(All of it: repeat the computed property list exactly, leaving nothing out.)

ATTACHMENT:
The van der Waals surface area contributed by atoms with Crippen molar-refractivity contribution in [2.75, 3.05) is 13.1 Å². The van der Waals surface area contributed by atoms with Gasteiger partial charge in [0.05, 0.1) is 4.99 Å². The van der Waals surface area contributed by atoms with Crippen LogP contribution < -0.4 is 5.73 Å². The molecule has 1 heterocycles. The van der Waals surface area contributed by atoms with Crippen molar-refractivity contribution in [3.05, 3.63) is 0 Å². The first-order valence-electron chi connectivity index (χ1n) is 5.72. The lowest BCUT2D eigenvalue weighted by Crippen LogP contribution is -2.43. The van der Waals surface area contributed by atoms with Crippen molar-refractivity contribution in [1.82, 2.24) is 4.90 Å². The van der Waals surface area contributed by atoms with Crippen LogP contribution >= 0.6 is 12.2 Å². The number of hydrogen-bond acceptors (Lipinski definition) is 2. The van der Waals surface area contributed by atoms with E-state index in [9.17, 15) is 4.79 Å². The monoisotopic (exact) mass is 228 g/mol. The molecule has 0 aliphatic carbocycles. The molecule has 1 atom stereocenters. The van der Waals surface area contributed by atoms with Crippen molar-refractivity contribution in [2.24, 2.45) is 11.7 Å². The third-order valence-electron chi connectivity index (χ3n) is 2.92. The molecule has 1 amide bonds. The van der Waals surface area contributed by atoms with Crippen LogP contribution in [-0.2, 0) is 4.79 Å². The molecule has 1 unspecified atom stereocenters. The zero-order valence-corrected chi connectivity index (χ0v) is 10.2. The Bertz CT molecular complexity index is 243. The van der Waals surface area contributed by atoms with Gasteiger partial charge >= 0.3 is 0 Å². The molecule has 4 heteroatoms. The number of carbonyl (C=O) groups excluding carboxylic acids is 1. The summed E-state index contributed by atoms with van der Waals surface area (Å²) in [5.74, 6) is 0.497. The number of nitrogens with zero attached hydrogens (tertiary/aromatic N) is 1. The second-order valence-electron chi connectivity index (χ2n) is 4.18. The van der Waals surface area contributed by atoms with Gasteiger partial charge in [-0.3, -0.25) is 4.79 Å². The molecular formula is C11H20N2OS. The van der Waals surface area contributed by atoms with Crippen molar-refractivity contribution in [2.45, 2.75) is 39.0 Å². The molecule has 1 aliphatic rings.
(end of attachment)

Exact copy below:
The van der Waals surface area contributed by atoms with Crippen molar-refractivity contribution in [2.75, 3.05) is 13.1 Å². The van der Waals surface area contributed by atoms with Gasteiger partial charge in [0.05, 0.1) is 4.99 Å². The van der Waals surface area contributed by atoms with Crippen LogP contribution < -0.4 is 5.73 Å². The molecule has 1 heterocycles. The van der Waals surface area contributed by atoms with Crippen molar-refractivity contribution in [3.05, 3.63) is 0 Å². The first-order valence-electron chi connectivity index (χ1n) is 5.72. The lowest BCUT2D eigenvalue weighted by Crippen LogP contribution is -2.43. The van der Waals surface area contributed by atoms with Crippen molar-refractivity contribution in [1.82, 2.24) is 4.90 Å². The van der Waals surface area contributed by atoms with Crippen LogP contribution >= 0.6 is 12.2 Å². The number of hydrogen-bond acceptors (Lipinski definition) is 2. The van der Waals surface area contributed by atoms with E-state index in [9.17, 15) is 4.79 Å². The monoisotopic (exact) mass is 228 g/mol. The molecule has 0 aliphatic carbocycles. The molecule has 1 atom stereocenters. The van der Waals surface area contributed by atoms with Crippen molar-refractivity contribution in [2.24, 2.45) is 11.7 Å². The third-order valence-electron chi connectivity index (χ3n) is 2.92. The molecule has 1 amide bonds. The van der Waals surface area contributed by atoms with Crippen LogP contribution in [-0.2, 0) is 4.79 Å². The molecule has 1 unspecified atom stereocenters. The zero-order valence-corrected chi connectivity index (χ0v) is 10.2. The Bertz CT molecular complexity index is 243. The van der Waals surface area contributed by atoms with Gasteiger partial charge >= 0.3 is 0 Å². The molecule has 4 heteroatoms. The number of carbonyl (C=O) groups excluding carboxylic acids is 1. The summed E-state index contributed by atoms with van der Waals surface area (Å²) in [5.74, 6) is 0.497. The number of nitrogens with zero attached hydrogens (tertiary/aromatic N) is 1. The second-order valence-electron chi connectivity index (χ2n) is 4.18. The van der Waals surface area contributed by atoms with Gasteiger partial charge in [-0.3, -0.25) is 4.79 Å². The molecular formula is C11H20N2OS. The van der Waals surface area contributed by atoms with Crippen molar-refractivity contribution in [2.45, 2.75) is 39.0 Å². The molecule has 1 aliphatic rings.